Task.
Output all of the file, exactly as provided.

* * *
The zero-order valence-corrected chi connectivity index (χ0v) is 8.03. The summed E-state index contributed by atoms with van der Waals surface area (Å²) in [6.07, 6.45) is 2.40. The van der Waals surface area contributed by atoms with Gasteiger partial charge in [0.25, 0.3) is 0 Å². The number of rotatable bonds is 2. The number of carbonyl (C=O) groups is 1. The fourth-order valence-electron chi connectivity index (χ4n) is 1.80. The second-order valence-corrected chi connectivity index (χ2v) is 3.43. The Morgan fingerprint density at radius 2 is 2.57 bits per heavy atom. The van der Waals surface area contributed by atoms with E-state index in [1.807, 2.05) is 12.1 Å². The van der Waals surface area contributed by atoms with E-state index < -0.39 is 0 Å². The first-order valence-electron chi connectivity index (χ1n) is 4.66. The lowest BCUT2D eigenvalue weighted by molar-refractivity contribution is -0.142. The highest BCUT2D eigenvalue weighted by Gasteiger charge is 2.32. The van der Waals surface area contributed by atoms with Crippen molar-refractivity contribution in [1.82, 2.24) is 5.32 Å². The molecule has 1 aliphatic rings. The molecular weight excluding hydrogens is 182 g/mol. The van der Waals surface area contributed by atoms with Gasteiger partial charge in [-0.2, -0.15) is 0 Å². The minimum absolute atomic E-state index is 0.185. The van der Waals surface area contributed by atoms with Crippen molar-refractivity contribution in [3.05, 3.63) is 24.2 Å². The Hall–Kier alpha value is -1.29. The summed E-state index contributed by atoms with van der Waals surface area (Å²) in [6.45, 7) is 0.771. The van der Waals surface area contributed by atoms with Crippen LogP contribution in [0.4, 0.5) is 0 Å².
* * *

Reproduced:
The zero-order valence-corrected chi connectivity index (χ0v) is 8.03. The summed E-state index contributed by atoms with van der Waals surface area (Å²) in [6.07, 6.45) is 2.40. The van der Waals surface area contributed by atoms with Gasteiger partial charge in [0.25, 0.3) is 0 Å². The number of rotatable bonds is 2. The number of carbonyl (C=O) groups is 1. The fourth-order valence-electron chi connectivity index (χ4n) is 1.80. The second-order valence-corrected chi connectivity index (χ2v) is 3.43. The Morgan fingerprint density at radius 2 is 2.57 bits per heavy atom. The van der Waals surface area contributed by atoms with E-state index in [1.807, 2.05) is 12.1 Å². The van der Waals surface area contributed by atoms with E-state index < -0.39 is 0 Å². The first-order valence-electron chi connectivity index (χ1n) is 4.66. The lowest BCUT2D eigenvalue weighted by molar-refractivity contribution is -0.142. The highest BCUT2D eigenvalue weighted by Gasteiger charge is 2.32. The van der Waals surface area contributed by atoms with Crippen molar-refractivity contribution in [1.82, 2.24) is 5.32 Å². The molecule has 1 aliphatic rings. The molecular weight excluding hydrogens is 182 g/mol. The van der Waals surface area contributed by atoms with Gasteiger partial charge in [-0.2, -0.15) is 0 Å². The minimum absolute atomic E-state index is 0.185. The van der Waals surface area contributed by atoms with Crippen molar-refractivity contribution in [3.05, 3.63) is 24.2 Å². The Hall–Kier alpha value is -1.29. The summed E-state index contributed by atoms with van der Waals surface area (Å²) in [6.45, 7) is 0.771. The van der Waals surface area contributed by atoms with Crippen LogP contribution in [0.4, 0.5) is 0 Å².